Did you happen to notice that four of the six news stories in this edition of Broadcast Engineering’s "Transition to Digital" newsletter are about facilities and organizations transitioning to digital? We don’t see many fresh press releases this time of year, and of those that were relevant, two-thirds were about facilities migrating to file-based systems and workflows.
The transition to digital goes by several names, including digital migration and digital transition. Some people think the digital transition started when the first DTV transmitter was ordered and ended when the last analog TV transmitter signed off. Those of that mind are mistaken. Broadcast television has been transitioning and migrating to digital since CBS Labs introduced the CMX600 nonlinear video tape editing system in 1972. It controlled analog VTR insert and assemble edits based on a computerized (digital) proxie edit decision lists (EDLs). CMX was a joint venture of CBS Labs and Memorex.
From about that time on, Kodak’s NAB presence started shrinking. Revolutionary digital technologies like the Vidifont character generator and new digital TBCs that made the unstable output of relatively cheap ¾in VCRs legal for broadcast became the new stars of many a post-’60s NAB.
If I may add a personal note, I started working for Sony around the time the RCA TK-76 hit the streets in 1976 and rocked the world of TV newsgathering. I was frequently told that one of the company’s primary competitive objectives (in Japan and all 35 of us with the Video Products Division of Sony America) was to run RCA and Kodak out of business. At the time, I played along but couldn’t imagine how that could ever happen. Eventually, we all saw it happen and then some. Competitors that didn’t embrace advanced video technology and later digital technology didn’t survive.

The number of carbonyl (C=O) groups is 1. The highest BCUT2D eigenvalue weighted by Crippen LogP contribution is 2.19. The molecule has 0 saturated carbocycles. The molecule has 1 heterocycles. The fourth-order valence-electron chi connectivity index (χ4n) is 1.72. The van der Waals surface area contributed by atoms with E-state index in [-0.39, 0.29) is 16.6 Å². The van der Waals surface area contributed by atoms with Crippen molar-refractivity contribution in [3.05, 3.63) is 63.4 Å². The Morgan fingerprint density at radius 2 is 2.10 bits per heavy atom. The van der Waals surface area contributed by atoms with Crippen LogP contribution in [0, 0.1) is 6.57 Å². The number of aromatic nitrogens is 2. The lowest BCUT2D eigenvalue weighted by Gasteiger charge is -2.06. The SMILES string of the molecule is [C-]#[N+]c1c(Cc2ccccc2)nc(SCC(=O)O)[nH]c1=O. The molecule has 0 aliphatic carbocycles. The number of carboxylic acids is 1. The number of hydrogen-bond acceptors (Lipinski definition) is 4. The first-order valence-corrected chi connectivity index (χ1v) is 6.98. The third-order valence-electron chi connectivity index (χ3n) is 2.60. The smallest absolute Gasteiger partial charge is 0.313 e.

Generally, major waves of transition in television broadcasting come along about every decade +/- a couple of years. Nearly all the ground-breaking innovations in broadcast television technology since the color quad machine and two-piece “peepy-creepy” portable color TV cameras of the ’60s are based on digital technology. The analog exception in the ’70s was RCA’s TK-76 one-piece ENG camera. It was one-piece if you didn’t count the 35lb VCR on your shoulder. It was also a very efficient film lab killer. Some might argue the U-Matic was another analog exception. But if it weren’t for the digital logic built in to second generation ¾in machines, the technology would have been relatively useless in a broadcast environment.
Other ’70s NAB stars were satellites, audio-follow and computer programmable MC switchers, CGs, TBCs and ENG. Front and center at 1980s NAB Shows were digital effects from the Vital Squeeze Zoom and ADO, EditDroid (later AVID), frame syncs, digital audio and CCD cameras. The ’90s brought HDTV, DTV, computers and the Internet. The Y2K decade’s stars were streaming, digital storage and the end of analog broadcast transmission. This is the decade of organizing exploding content in file-based systems, in hopes of better serving more content to more producers and viewers more efficiently on more platforms, on-demand or real time, increasingly without a transmitter or TV set. Digital television technology is a tool to widen the “broad” in broadcasting.